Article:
Low-field (<1T) magnetic resonance imaging (MRI) scanners remain in widespread use in low- and middle-income countries (LMICs) and are commonly used for some applications in higher income countries e.g. for small child patients with obesity, claustrophobia, implants, or tattoos. However, low-field MR images commonly have lower resolution and poorer contrast than images from high field (1.5T, 3T, and above). Here, we present Image Quality Transfer (IQT) to enhance low-field structural MRI by estimating from a low-field image the image we would have obtained from the same subject at high field. Our approach uses (i) a stochastic low-field image simulator as the forward model to capture uncertainty and variation in the contrast of low-field images corresponding to a particular high-field image, and (ii) an anisotropic U-Net variant specifically designed for the IQT inverse problem. We evaluate the proposed algorithm both in simulation and using multi-contrast (T1-weighted, T2-weighted, and fluid attenuated inversion recovery (FLAIR)) clinical low-field MRI data from an LMIC hospital. We show the efficacy of IQT in improving contrast and resolution of low-field MR images. We demonstrate that IQT-enhanced images have potential for enhancing visualisation of anatomical structures and pathological lesions of clinical relevance from the perspective of radiologists. IQT is proved to have capability of boosting the diagnostic value of low-field MRI, especially in low-resource settings.
1.5T or 3T scanners are the current standard for clinical MRI, but low-field (<1T) scanners are still common in many lower- and middle-income countries for reasons of cost and robustness to power failures. Compared to modern high-field scanners, low-field scanners provide images with lower signal-to-noise ratio at equivalent resolution, leaving practitioners to compensate by using large slice thickness and incomplete spatial coverage. Furthermore, the contrast between different types of brain tissue may be substantially reduced even at equal signal-to-noise ratio, which limits diagnostic value. Recently the paradigm of Image Quality Transfer has been applied to enhance 0.36T structural images aiming to approximate the resolution, spatial coverage, and contrast of typical 1.5T or 3T images. A variant of the neural network U-Net was trained using low-field images simulated from the publicly available 3T Human Connectome Project dataset. Here we present qualitative results from real and simulated clinical low-field brain images showing the potential value of IQT to enhance the clinical utility of readily accessible low-field MRIs in the management of epilepsy.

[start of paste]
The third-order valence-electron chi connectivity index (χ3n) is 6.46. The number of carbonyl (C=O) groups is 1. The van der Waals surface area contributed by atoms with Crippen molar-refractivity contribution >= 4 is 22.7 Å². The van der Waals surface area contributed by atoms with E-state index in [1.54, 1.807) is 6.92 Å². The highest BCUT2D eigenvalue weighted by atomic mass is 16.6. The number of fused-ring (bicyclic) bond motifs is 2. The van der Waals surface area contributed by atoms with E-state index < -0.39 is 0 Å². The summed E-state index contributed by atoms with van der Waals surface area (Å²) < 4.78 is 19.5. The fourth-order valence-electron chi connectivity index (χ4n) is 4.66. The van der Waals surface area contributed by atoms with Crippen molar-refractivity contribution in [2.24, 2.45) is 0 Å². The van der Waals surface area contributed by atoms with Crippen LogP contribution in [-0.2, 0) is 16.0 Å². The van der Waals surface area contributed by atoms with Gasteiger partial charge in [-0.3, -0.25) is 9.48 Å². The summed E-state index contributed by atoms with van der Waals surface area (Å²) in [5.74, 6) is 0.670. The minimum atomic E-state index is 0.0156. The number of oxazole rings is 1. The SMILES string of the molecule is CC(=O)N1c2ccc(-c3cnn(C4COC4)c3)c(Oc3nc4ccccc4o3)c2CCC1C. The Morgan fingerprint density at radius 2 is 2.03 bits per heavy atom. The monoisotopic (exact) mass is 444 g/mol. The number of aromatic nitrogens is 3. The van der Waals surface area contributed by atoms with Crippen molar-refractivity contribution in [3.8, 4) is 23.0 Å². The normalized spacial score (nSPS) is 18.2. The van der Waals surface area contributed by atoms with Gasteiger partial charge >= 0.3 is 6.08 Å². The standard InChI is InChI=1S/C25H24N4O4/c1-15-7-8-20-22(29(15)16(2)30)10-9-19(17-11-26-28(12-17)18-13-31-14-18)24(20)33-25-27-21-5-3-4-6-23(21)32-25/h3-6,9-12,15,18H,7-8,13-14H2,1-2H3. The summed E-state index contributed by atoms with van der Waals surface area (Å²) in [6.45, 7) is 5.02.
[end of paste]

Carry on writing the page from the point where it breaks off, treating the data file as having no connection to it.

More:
MR images scanned at low magnetic field ($<1$T) have lower resolution in the slice direction and lower contrast, due to a relatively small signal-to-noise ratio (SNR) than those from high field (typically 1.5T and 3T). We adapt the recent idea of Image Quality Transfer (IQT) to enhance very low-field structural images aiming to estimate the resolution, spatial coverage, and contrast of high-field images. Analogous to many learning-based image enhancement techniques, IQT generates training data from high-field scans alone by simulating low-field images through a pre-defined decimation model. However, the ground truth decimation model is not well-known in practice, and lack of its specification can bias the trained model, aggravating performance on the real low-field scans. In this paper we propose a probabilistic decimation simulator to improve robustness of model training. It is used to generate and augment various low-field images whose parameters are random variables and sampled from an empirical distribution related to tissue-specific SNR on a 0.36T scanner. The probabilistic decimation simulator is model-agnostic, that is, it can be used with any super-resolution networks. Furthermore we propose a variant of U-Net architecture to improve its learning performance. We show promising qualitative results from clinical low-field images confirming the strong efficacy of IQT in an important new application area: epilepsy diagnosis in sub-Saharan Africa where only low-field scanners are normally available.